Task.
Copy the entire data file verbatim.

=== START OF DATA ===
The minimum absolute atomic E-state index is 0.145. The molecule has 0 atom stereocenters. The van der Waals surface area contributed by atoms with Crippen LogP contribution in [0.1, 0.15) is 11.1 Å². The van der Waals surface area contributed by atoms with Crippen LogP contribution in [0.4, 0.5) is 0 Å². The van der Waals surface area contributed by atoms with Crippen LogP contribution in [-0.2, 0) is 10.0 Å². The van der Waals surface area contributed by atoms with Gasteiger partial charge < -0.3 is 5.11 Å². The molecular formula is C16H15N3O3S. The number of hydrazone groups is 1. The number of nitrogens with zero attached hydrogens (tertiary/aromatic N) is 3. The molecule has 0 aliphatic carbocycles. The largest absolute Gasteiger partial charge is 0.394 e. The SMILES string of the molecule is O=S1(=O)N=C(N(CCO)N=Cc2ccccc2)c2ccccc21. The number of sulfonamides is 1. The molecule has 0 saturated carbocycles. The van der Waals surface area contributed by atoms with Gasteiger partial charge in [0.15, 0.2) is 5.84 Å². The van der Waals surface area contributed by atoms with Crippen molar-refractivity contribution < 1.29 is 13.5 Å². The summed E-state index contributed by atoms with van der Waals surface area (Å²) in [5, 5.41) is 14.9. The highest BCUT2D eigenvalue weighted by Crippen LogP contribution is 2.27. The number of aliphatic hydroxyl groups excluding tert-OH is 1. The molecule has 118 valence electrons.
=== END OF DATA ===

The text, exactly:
The minimum absolute atomic E-state index is 0.145. The molecule has 0 atom stereocenters. The van der Waals surface area contributed by atoms with Crippen LogP contribution in [0.1, 0.15) is 11.1 Å². The van der Waals surface area contributed by atoms with Crippen LogP contribution in [0.4, 0.5) is 0 Å². The van der Waals surface area contributed by atoms with Crippen LogP contribution in [-0.2, 0) is 10.0 Å². The van der Waals surface area contributed by atoms with Gasteiger partial charge < -0.3 is 5.11 Å². The molecular formula is C16H15N3O3S. The number of hydrazone groups is 1. The number of nitrogens with zero attached hydrogens (tertiary/aromatic N) is 3. The molecule has 0 aliphatic carbocycles. The largest absolute Gasteiger partial charge is 0.394 e. The SMILES string of the molecule is O=S1(=O)N=C(N(CCO)N=Cc2ccccc2)c2ccccc21. The number of sulfonamides is 1. The molecule has 0 saturated carbocycles. The van der Waals surface area contributed by atoms with Gasteiger partial charge in [0.15, 0.2) is 5.84 Å². The van der Waals surface area contributed by atoms with Crippen molar-refractivity contribution < 1.29 is 13.5 Å². The summed E-state index contributed by atoms with van der Waals surface area (Å²) in [5, 5.41) is 14.9. The highest BCUT2D eigenvalue weighted by Crippen LogP contribution is 2.27. The number of aliphatic hydroxyl groups excluding tert-OH is 1. The molecule has 118 valence electrons.